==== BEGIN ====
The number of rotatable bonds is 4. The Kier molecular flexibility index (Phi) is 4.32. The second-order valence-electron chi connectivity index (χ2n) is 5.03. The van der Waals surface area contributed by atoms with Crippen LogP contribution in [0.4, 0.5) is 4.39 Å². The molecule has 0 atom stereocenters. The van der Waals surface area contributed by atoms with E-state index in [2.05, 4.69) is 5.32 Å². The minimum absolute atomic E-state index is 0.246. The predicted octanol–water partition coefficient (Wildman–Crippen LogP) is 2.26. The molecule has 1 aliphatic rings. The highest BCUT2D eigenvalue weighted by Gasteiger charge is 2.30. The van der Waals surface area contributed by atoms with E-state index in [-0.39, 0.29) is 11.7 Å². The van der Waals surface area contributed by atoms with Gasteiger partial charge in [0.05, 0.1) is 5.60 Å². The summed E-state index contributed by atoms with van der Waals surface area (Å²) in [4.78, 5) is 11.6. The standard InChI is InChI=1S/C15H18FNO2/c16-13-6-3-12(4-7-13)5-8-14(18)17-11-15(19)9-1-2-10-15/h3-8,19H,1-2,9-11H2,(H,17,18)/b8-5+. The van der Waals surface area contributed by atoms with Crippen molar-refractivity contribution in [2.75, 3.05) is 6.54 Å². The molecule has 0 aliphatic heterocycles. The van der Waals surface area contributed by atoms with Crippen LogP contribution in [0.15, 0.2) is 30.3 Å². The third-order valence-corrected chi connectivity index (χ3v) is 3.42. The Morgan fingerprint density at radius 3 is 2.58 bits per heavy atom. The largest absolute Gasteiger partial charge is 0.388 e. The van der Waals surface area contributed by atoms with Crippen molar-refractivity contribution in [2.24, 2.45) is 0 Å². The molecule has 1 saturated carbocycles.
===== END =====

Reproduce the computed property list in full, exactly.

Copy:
The number of rotatable bonds is 4. The Kier molecular flexibility index (Phi) is 4.32. The second-order valence-electron chi connectivity index (χ2n) is 5.03. The van der Waals surface area contributed by atoms with Crippen LogP contribution in [0.4, 0.5) is 4.39 Å². The molecule has 0 atom stereocenters. The van der Waals surface area contributed by atoms with E-state index in [2.05, 4.69) is 5.32 Å². The minimum absolute atomic E-state index is 0.246. The predicted octanol–water partition coefficient (Wildman–Crippen LogP) is 2.26. The molecule has 1 aliphatic rings. The highest BCUT2D eigenvalue weighted by Gasteiger charge is 2.30. The van der Waals surface area contributed by atoms with E-state index in [-0.39, 0.29) is 11.7 Å². The van der Waals surface area contributed by atoms with Gasteiger partial charge in [0.05, 0.1) is 5.60 Å². The summed E-state index contributed by atoms with van der Waals surface area (Å²) in [4.78, 5) is 11.6. The standard InChI is InChI=1S/C15H18FNO2/c16-13-6-3-12(4-7-13)5-8-14(18)17-11-15(19)9-1-2-10-15/h3-8,19H,1-2,9-11H2,(H,17,18)/b8-5+. The van der Waals surface area contributed by atoms with Crippen molar-refractivity contribution in [2.75, 3.05) is 6.54 Å². The molecule has 0 aliphatic heterocycles. The van der Waals surface area contributed by atoms with Crippen LogP contribution in [0.15, 0.2) is 30.3 Å². The third-order valence-corrected chi connectivity index (χ3v) is 3.42. The Morgan fingerprint density at radius 3 is 2.58 bits per heavy atom. The largest absolute Gasteiger partial charge is 0.388 e. The van der Waals surface area contributed by atoms with Crippen molar-refractivity contribution in [2.24, 2.45) is 0 Å². The molecule has 1 saturated carbocycles.